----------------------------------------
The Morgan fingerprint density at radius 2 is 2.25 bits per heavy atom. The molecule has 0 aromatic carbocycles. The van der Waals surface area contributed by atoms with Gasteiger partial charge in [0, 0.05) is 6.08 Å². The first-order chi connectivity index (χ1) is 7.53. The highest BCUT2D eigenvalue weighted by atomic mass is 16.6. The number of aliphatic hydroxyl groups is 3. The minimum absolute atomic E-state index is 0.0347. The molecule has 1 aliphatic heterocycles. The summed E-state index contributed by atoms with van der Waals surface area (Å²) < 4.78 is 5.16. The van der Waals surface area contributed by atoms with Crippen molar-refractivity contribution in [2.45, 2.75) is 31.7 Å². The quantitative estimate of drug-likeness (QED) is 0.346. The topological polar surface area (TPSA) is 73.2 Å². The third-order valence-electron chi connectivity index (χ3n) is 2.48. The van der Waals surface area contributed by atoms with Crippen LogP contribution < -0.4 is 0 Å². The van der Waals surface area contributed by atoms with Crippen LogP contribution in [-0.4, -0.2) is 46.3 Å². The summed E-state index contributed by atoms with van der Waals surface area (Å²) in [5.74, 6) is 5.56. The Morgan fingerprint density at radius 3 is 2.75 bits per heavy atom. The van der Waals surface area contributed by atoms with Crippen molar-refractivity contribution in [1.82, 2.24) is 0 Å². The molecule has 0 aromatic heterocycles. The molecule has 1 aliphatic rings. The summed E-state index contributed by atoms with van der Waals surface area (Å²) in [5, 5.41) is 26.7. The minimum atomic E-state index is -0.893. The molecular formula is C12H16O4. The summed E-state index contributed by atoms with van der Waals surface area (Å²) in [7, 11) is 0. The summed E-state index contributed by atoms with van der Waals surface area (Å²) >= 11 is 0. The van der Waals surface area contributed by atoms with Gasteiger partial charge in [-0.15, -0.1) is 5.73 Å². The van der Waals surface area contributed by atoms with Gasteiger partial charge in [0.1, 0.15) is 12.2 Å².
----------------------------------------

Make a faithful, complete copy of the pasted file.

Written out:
The Morgan fingerprint density at radius 2 is 2.25 bits per heavy atom. The molecule has 0 aromatic carbocycles. The van der Waals surface area contributed by atoms with Gasteiger partial charge in [0, 0.05) is 6.08 Å². The first-order chi connectivity index (χ1) is 7.53. The highest BCUT2D eigenvalue weighted by atomic mass is 16.6. The number of aliphatic hydroxyl groups is 3. The minimum absolute atomic E-state index is 0.0347. The molecule has 1 aliphatic heterocycles. The summed E-state index contributed by atoms with van der Waals surface area (Å²) < 4.78 is 5.16. The van der Waals surface area contributed by atoms with Crippen molar-refractivity contribution in [2.45, 2.75) is 31.7 Å². The quantitative estimate of drug-likeness (QED) is 0.346. The topological polar surface area (TPSA) is 73.2 Å². The third-order valence-electron chi connectivity index (χ3n) is 2.48. The van der Waals surface area contributed by atoms with Crippen LogP contribution < -0.4 is 0 Å². The van der Waals surface area contributed by atoms with Crippen LogP contribution in [-0.4, -0.2) is 46.3 Å². The summed E-state index contributed by atoms with van der Waals surface area (Å²) in [5.74, 6) is 5.56. The Morgan fingerprint density at radius 3 is 2.75 bits per heavy atom. The van der Waals surface area contributed by atoms with Crippen molar-refractivity contribution in [1.82, 2.24) is 0 Å². The molecule has 0 aromatic heterocycles. The molecule has 1 aliphatic rings. The summed E-state index contributed by atoms with van der Waals surface area (Å²) in [5, 5.41) is 26.7. The minimum atomic E-state index is -0.893. The molecular formula is C12H16O4. The summed E-state index contributed by atoms with van der Waals surface area (Å²) in [7, 11) is 0. The summed E-state index contributed by atoms with van der Waals surface area (Å²) >= 11 is 0. The van der Waals surface area contributed by atoms with Gasteiger partial charge in [-0.15, -0.1) is 5.73 Å². The van der Waals surface area contributed by atoms with Gasteiger partial charge in [0.1, 0.15) is 12.2 Å².